Floating human plasma helps researchers detect diseases like opioid addiction
New research from the UBC’s Okanagan campus, Harvard Medical School and Michigan State University suggests that levitating human plasma may lead to faster, more reliable, portable and simpler disease detection.
The researchers used a stream of electricity that acted like a magnet and separated protein from blood plasma. Plasma is the clear, liquid portion of blood that remains after red blood cells, white blood cells, platelets and other cellular components are removed.
“Human plasma proteins contain information on the occurrence and development of addiction and diseases,” says Sepideh Pakpour, assistant professor with UBCO’s School of Engineering, and one of the authors of the research.
Pakpour is using the proteins to predict opioid dependencies and addictions, but the findings could one day lead to medical diagnosis using the technology.
As plasma proteins are different densities, when separated the proteins levitate at different heights, and therefore become identifiable. An evaluation of these types of proteins and how they group together can paint a picture that identifies whether a patient has the possibility of getting a disease or becoming addicted to drugs like opioids.
“We compared the differences between healthy proteins and diseased proteins to set benchmarks,” says Pakpour. “With this information and the plasma levitation, we were able to accurately detect rare proteins that are only found in individuals with opioid addictions.”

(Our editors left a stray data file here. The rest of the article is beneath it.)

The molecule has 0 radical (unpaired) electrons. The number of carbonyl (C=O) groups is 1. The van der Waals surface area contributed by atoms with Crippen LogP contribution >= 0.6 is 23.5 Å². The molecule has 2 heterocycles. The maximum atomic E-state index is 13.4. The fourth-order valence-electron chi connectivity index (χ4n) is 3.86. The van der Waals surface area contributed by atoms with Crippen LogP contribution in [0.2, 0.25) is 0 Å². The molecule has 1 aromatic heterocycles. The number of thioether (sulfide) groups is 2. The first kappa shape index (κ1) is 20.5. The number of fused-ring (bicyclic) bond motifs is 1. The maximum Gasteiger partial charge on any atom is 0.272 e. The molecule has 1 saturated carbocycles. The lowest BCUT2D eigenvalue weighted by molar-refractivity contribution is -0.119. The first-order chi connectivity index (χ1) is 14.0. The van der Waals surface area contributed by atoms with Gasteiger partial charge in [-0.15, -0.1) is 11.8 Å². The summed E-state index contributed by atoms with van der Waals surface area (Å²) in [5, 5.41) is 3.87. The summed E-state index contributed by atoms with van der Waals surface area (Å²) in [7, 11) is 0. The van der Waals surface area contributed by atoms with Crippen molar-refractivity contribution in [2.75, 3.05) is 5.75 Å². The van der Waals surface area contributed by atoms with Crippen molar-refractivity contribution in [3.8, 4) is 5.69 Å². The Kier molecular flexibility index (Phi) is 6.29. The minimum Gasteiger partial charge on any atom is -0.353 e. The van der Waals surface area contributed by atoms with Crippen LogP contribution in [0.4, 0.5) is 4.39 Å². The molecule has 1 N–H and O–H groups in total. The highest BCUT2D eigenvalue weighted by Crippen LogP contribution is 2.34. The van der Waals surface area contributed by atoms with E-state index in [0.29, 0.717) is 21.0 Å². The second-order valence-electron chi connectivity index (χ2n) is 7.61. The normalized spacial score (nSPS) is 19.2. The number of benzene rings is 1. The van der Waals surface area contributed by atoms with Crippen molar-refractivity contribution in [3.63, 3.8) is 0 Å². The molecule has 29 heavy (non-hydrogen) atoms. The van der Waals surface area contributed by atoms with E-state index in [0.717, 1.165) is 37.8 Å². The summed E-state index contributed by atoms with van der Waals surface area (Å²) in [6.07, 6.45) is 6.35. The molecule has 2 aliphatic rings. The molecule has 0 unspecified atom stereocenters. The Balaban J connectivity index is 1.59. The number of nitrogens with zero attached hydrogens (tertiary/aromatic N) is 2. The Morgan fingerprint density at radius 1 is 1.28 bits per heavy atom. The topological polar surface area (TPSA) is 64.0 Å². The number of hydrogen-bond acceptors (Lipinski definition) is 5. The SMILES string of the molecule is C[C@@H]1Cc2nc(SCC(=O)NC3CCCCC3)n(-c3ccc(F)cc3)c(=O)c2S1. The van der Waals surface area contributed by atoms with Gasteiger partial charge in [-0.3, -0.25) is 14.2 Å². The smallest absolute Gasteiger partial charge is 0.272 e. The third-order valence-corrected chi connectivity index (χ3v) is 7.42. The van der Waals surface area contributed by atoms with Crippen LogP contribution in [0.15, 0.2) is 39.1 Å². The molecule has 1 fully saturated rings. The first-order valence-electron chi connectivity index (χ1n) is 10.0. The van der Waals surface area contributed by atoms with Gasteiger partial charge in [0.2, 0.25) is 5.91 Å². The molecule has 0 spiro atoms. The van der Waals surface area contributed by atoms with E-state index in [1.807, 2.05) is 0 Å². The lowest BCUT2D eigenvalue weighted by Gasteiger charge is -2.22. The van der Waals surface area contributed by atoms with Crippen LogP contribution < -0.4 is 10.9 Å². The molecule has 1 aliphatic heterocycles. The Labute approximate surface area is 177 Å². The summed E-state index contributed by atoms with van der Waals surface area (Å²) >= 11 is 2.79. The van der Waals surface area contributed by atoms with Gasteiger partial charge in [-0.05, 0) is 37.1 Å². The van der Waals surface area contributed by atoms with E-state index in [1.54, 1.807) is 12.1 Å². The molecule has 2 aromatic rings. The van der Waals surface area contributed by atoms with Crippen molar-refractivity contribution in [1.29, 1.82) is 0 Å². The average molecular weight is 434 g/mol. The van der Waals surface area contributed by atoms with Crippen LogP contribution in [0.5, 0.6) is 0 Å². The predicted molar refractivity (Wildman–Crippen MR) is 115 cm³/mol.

According to Pakpour, the researchers are particularly excited about the possibility of developing a portable and accurate new diagnostic tool for health care practitioners.
“More investigation is required, but our findings are certainly a step forward towards an optical imaging disease detection tool,” she adds.
The five-minute test uses machine learning and predictive models. It may one day lead to tools that can not only diagnose diseases, but also help practitioners prescribe medications that won’t lead to drug dependencies.
The researchers are now evaluating other dependencies and diseases to establish roadmaps for detection.
The research is supported by internal grants from the department of anesthesiology at Brigham and Women’s Hospital at Harvard Medical School, and the Precision Health Program at Michigan State University. It was published in Advanced Healthcare Materials.